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6 Cooling Summer Drinks of Europe

Friday, June 12th, 2009

Most nations call some kind of beverage the national coolant for keeping the people from dehydration in the summer months, but it’s interesting as to actually how diverse the variety is from a relatively small continent.

Additionally, some of these drinks aren’t at all hard to make and sample, however strange they may seem.

Lemonade – Britain

Victorian recipe books record numerous (and often strange) ways of making the perfect lemonade, which was usually consumed in the garden accompanied by a reserved game of bridge – some recipes even involve leaving overnight and straining through muslin (in layman’s terms, the thin material often used to make curtains and wedding dresses alike). A general consensus reached by most is to include some of the bitter rind into the recipe somewhere along the line for taste.

Polish Rhubarb Honey – Poland

As you might have guessed from the title, this popular Polish summer drink is extremely refreshing with the sourness of the rhubarb contrasting with the sweetness of the honey all poured over ice. It tastes a little bit like cranberry juice and is probably a little bit healthier than the Lemonade because of the addition of honey.

Limoncello – Italy

Before the seasoned Starbucks fan inquires, the Frappuccino is merely a product of the vivid imaginations of corporate fat cats who wanted to find a way to keep coffee sales high in the summer and is no more Italian than the Yeti. But Limoncello, thankfully, is. It’s simply an Italian lemon liqueur made from sugar, lemons, water and pure alcohol and is frequently drunk cold after meal times to aid digestion.

Strawberry Bowle – Germany

It’s called “Bowle” because it’s served from a large glass bowl in the manner of Punch. Made with Brandy, Champagne, Dry White Wine, and Strawberries, it’s said to be quite a good mix. It should be served in a wide, flat glass with a bit of fruit in the manner of a martini. It’s deceptively light while actually very alcoholic.

La Terre Rouge– France

A simple Red French table wine, ideal for picnics and for just about anything, comes from a blend merlot, grenache, and carignan grapes from different regions of Southern France to at varying altitudes and temperatures to really give the wine some substance.

Sangria – Spain

Sangria is a wine punch consumed all over Spain during the sweltering summers. There are many different variants and recipes of the famous drink, but most include red wine, lemonade, and fruit. Many modern varieties contain shots of Bacardi or Vodka, or vast amounts of ice and 7-up to weaken it accordingly, which may be wise if some of the drinkers are a little youthful and inexperienced. It’s so popular in Spain that it can even be bought bottled, but that detracts from the fun of making it yourself and serving it with the authentic bits of fruit floating around in it.

Photo of refreshing drinks by Mickael Dietch

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About the author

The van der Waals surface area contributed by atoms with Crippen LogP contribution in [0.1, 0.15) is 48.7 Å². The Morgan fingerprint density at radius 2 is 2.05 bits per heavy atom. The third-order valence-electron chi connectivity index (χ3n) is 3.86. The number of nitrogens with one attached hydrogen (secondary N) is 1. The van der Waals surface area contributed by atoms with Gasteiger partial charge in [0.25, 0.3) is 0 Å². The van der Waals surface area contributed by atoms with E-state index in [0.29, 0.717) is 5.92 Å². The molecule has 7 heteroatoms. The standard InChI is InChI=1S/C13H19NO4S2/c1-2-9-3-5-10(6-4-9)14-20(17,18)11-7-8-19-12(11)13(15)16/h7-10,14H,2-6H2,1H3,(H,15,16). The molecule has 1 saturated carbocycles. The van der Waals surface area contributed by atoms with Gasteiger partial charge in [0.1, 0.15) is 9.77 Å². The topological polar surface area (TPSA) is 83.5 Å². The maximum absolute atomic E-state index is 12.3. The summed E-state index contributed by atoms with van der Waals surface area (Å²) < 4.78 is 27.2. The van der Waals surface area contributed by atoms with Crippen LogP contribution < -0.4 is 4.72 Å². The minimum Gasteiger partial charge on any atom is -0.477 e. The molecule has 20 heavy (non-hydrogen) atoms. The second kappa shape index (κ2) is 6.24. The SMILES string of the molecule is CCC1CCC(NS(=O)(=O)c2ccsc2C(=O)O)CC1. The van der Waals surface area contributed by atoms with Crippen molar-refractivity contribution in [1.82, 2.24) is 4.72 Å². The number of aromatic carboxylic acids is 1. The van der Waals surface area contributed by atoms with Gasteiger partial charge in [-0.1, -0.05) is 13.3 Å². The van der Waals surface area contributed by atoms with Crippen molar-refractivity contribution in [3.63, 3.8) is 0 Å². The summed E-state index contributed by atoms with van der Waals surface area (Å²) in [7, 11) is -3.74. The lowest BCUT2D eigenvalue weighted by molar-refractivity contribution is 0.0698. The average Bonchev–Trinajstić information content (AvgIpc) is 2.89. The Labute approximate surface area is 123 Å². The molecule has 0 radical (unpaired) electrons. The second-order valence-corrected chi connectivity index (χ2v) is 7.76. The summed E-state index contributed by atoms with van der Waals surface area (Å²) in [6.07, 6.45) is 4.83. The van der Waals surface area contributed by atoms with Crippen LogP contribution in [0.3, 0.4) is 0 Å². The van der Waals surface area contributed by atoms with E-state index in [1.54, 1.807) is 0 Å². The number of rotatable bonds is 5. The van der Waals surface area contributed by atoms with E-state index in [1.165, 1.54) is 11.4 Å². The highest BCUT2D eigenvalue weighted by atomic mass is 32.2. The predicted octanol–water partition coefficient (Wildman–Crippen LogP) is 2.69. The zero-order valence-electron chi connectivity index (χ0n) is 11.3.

Venere Travel Blog writer paul crompton

Paul Crompton is an avid reader and has a passion for cars and technology, primarily. He loves traveling to whichever exotic travel location which is cheap. His dream is to become an advertising executive.

8 responses to “6 Cooling Summer Drinks of Europe”

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  1. Colin says:
    June 15th, 2009 at 13:44

    Hey paul,

    Great list! Might I add that more expensive sangria substitutes the red wine with champagne, a delicious deviation from the original recipe.

    As much as I would like to give you a dutch summer drink, the only one I can think of is beer, which doesn’t help battle dehydration at all :-P. It is refreshing though, and on a hot summers day you will find terraces filled with beer-drinkers.

  2. simon says:
    June 23rd, 2009 at 14:22

    My turkish friend used to make this drink with yogurt water and salt when it got warm in the summer. Don’t remember what he called it though.

  3. Qt says:
    July 3rd, 2009 at 19:51

    For something italian really refreshing that everyone could drink (no alchool) you may want to try granita, minced ice flavored usually with mint or lemon (or most commonly in southern regions) coffee, but lately you may find every kind of flavour, from watermelon to cola.
    Qt

  4. Marion says:
    July 7th, 2009 at 10:00

    If you visit Rome in summer, you can also try “grattachecca”, a cup of shaved ice served with syrup and pieces of fruit. You can find Grattachecca stands along the River Tiber and in different areas of Rome.

  5. restaurants wakefield says:
    July 29th, 2009 at 10:45

    Ooh my… Even with todays weather (which is damp and dismal) I could drink the whole lot. They all sound very refreshing and the ones i’ve tried are fantastic. Great post.

  6. Paul Crompton says:
    August 6th, 2009 at 17:23

    Simon’s Turkish Drink I believe is called Ayran. Sounds like it could be quite an acquired taste!

  7. Tess Elliott says:
    January 12th, 2010 at 19:21

    Am a fan of limoncello but I have to say, the variety made on Capri is undeniably the best version of it. I tend to mix it with ice water on the rocks for a very refreshing hot weather relief. It’s hard to get the Capri variety unless a friend brings it back for you. That’s how I discovered what I was missing, having only tasted the one I can buy here. Oh, the difference is unbelieveable!

  8. Mike says:
    October 28th, 2011 at 15:00

    I like the sound of the Polish Rhubarb Honey Drink.


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